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Michael said:
Wow, someone had a bitter dinner...
True, it does have a bitter ring to it, but there is truth there. Bob has done a great job with the Kappas, but the bread and butter cars, sedans and wagons, have a long way to go before they turn heads. I think his approach in improving quality first is a very good move, but from now on, every new launch should shoot for a "lucky hit" like the 300c, regardless of the vehicle's intended purpose and price point. Good styling costs the same as bland. What this reviewer left out is, with the exception of a very few models offered, the competition is offering the same sort of milk toast. I guess it's easier to focus on the negitive rather than the positive.
 

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I've seen this criticism of Bob Lutz all over the net over the past 6 months to a year. He hasn't worked the styling magic everyone expected.

There is a good reason. He hasn't been there long enough. The Kappa cars are really the first all new from the ground up vehicles developed under Lutz.

Lutz did order the STS, G6, and LaCrosse pushed back a year to revise styling, and he did get in intime to make some minor changes to the current Grand Prix, but weven with holding the STS, G6, and LaCrosse a year, there is only so much that can be changed. He had his designers spice them up as best they could on a limited time, and without being able to completely scrap the designs that had already been started. I believe the G6 changes were mostly interior, the STS and LaCrosse had some exterior changes. It also took him some time to change the culture at GM that has really freed up their designers to take some risks. That didn't just happen the day he walked in the door.

Regardless, I do not see how anyone can make a verdict when GM's all new cars really haven't hit the streets yet. I'd judge Bob Lutz over the next 3 years. The Kappa cars, the new Zeta based cars (upcoming GTO, Camaro, Velite, etc) and the Grand Prix, Impala, Monte Carlo, and LaCrosse replacements. Those will be the cars that really test his influence on GM.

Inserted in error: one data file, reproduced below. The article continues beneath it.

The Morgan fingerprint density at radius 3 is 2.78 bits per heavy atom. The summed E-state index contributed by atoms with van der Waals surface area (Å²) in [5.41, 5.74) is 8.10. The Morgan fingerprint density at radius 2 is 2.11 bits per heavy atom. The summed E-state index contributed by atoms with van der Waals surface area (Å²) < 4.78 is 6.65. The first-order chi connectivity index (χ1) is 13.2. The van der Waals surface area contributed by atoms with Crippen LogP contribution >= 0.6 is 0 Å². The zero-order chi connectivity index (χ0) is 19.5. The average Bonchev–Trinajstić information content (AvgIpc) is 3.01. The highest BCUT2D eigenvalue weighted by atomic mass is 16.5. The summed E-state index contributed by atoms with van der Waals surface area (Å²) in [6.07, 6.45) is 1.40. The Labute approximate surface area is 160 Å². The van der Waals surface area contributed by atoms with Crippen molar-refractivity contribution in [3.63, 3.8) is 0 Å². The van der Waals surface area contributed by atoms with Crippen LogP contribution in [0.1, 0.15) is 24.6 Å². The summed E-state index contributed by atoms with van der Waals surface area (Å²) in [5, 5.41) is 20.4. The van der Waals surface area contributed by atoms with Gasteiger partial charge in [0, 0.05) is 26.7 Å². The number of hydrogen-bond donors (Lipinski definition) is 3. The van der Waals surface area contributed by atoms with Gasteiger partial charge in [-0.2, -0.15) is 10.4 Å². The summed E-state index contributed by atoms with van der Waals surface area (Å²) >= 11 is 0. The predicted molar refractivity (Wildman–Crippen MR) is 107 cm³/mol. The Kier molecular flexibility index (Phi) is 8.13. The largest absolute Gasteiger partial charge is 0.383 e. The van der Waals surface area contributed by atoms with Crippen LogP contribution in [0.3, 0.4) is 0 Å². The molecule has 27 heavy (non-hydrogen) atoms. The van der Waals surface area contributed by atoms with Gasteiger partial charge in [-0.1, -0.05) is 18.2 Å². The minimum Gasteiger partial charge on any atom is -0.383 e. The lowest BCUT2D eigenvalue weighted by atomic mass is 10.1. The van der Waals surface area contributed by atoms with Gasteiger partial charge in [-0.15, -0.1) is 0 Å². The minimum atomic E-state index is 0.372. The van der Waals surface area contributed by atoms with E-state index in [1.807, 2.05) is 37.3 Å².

Regardless of the hint of sour grapes, it is an interesting piece!
 

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I think for some time now GM has shown its designers a beautiful sky but given them no wings. Management seemed to take wonderful designs and almost neuter them in an effort to please too many. I think Mr. Lutz will change that. At least I hope so. No reorganization is painless, but I look forward to seeing GM once again do some wonderful things. AND give us some beautiful interiors again that are well thought out with good materials and the quality of workmanship that implies it's maker was proud to manufacture it.
 

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There is the "in between road" (for you Zen practitioners) that seems to be very difficult for designers to walk. It's like the artist/designer wants "all or nothing".

The result, in a culture like GM, with the organizational inertia present, is a multi-year design cycle between bland and bold.

On the down cycle, you get bland toaster-boxes and Azteks, where the designer gives up entirely and then gets to blame the engineers for clipping their wings. Then you start to get bold, like the SSR, Solstice, Sky - and get basically great "eye-grabbing" designs that may be shackled with some of the more "artsy-fartsy" parts (like the AFBTS's on the top - appear to be non-functional design features, or a non-existent trunk) in this "all or nothing" thinking. It's where the designer gets 90% of what he or she wants, and then argues it all falls apart if they don't get "those 18" wheels" or "these parts of the top" or who-knows-what surprises are yet to come on kappa.

I think the Solstice and the Sky are close to the middle ground - and I'm amazed that the under-skin stuff seems to be so decent - but I'm still waiting for the other shoe to drop. 'Cause most of what is designed is great artwork, but rather impractical as a desirable transportation device - a sort of visual sleight-of-hand. Kinda like some of F.L.Wright's houses - beautiful, but not always structurally sound (like Fallingwater) or weathertight (like Taliesin West).
 

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I remember reading a Lutz quote when he took over at GM regarding the Aztek. He said that the direction GM had given the designers was essentially to tell them to put a wrapper on the outside of their pre-determined interior specifications. To achieve those specs, you got the basic Aztek shape. The best part, he said as they were developing the design, he would have thought somewhere along the line someone would have said “hey, stop!” before it reached showrooms! :glol

It takes time to convince management to not just put any old wrapper on their cars, but to allow the designers to be artistic again. Then, you also have to convince the designers that they can truly be artistic in that new environment.
 
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